Public Cloud – Google, Apple, Microsoft Onedrive

Cloud usually means:

  • Servers
  • Redundant setup


  • Cloud backup – sends your files to multiple datacenters across the US to store for later use. If one whole datacenter fails, others also contain your data.
  • Cloud password storage – Store your passwords, they get encrypted and sent to the internet for storage and later retrieval
  • Cloud computing – Your whole computer lives as a program in the cloud. You buy any disposable laptop and connect to your real computer in the cloud.
  • Cloud documents – Like MS Word, but because it lives in the cloud and not on your computer, you can share it with others and everyone can work on the document at the same time.

Cloud is a really generic term. To me it means a program or service that lives on the internet in multiple places.

Google Drive – Backup and Sync (Normal)

By default it does not sync everything on the computer. It syncs a specific folder. Anything you put into this folder will be backed up into the cloud. It prevents data loss and also gives you access to your files from anywhere, and from any device.

Google Drive – Backup and Sync (Advanced)

Google Drive has an option to sync the entirety of the Google drive to a folder on the local computer. When it creates its sync folder, we can relocate our Desktop, Documents and Pictures to this location. Anything in these folders will automatically be synced to Google Drive.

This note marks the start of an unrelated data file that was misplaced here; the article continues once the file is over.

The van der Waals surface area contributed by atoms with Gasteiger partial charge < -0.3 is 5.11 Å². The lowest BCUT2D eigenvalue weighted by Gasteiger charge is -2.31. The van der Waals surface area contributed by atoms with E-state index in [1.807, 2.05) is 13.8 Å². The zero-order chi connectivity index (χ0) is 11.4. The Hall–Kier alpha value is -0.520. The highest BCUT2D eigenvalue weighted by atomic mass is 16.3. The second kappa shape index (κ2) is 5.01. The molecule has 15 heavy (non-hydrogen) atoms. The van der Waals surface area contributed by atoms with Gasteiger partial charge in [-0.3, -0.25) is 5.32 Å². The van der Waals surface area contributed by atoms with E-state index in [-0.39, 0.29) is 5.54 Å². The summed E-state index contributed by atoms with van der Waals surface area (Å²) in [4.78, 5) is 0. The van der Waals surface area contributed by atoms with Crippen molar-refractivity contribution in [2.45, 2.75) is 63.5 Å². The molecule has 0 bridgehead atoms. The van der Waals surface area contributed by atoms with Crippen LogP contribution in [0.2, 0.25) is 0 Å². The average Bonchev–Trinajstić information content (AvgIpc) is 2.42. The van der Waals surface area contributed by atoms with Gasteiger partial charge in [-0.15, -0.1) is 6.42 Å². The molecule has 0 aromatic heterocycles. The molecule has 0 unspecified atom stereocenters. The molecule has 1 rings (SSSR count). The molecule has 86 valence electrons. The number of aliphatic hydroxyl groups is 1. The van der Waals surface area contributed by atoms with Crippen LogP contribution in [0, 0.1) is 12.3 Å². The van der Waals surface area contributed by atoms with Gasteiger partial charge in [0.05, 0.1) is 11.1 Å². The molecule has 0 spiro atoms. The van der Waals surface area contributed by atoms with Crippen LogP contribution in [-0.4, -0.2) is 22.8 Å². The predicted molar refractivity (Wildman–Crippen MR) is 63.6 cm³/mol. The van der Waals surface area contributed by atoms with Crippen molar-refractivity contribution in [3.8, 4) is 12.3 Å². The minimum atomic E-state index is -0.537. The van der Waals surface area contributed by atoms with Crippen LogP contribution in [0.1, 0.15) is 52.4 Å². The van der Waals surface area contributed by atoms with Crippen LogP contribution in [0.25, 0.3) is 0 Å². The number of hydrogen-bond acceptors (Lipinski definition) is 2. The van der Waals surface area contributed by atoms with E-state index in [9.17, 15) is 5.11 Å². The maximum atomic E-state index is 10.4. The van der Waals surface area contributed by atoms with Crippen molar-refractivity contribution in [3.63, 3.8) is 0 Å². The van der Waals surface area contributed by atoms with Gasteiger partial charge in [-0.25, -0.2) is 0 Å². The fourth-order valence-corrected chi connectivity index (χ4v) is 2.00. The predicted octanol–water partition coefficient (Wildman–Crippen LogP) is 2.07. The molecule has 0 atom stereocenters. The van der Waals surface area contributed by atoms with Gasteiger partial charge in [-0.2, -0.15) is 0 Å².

Google Backup and Sync also has the capability to keep two devices in sync. Anything you do on one computer will automatically show up on the other. Create a letter to a friend and its on both. Update your taxes from last year and its on both.

Google Drive – Phone and Web

Anything you put in your Google Drive can be accessed from your phone, or from any computer in the world. You just log into your Google account and open the Google Drive website.


Carbonite is different from the others on this list because it is so simple. You install Carbonite, and every time you change a file, it uploads it to your personal backup in the cloud. Carbonite by default backs up everything you would need on your computer. It can be used in the event of a computer loss, or the loss of a single file. It has the best protection for your data, and tried to prevent accidental deletions and other things.


Carbonite cannot sync. It cannot be used to keep two computers in sync with the same files on the desktop.



So easy

Really great for important data and accidental loss of computers

Alternatives: Backblaze, SugarSync

iCloud for iPhone / iPad / Mac

iCloud is mainly used for Apple products, but it does have limited abilities on PC. iCloud backs up our iphone contact list, notes, website bookmarks, and text messages. If we lose our phone we can bring all of these back from the automatic backup in the cloud.

If you are using Apple products, you should be using iCloud.

iCloud for PC

iCloud can sync to your PC. Any photo you take on your iPhone will sync over to your Windows computer and be visible in your file explorer within moments. We can also sync files using iCloud Drive. Once you enabled iCloud Drive in Windows, you will see a new folder in your file explorer called iCloud Drive. Anything you put in here is backed up to your Apple account and can be recovered at a later date. This is similar to Google Drive.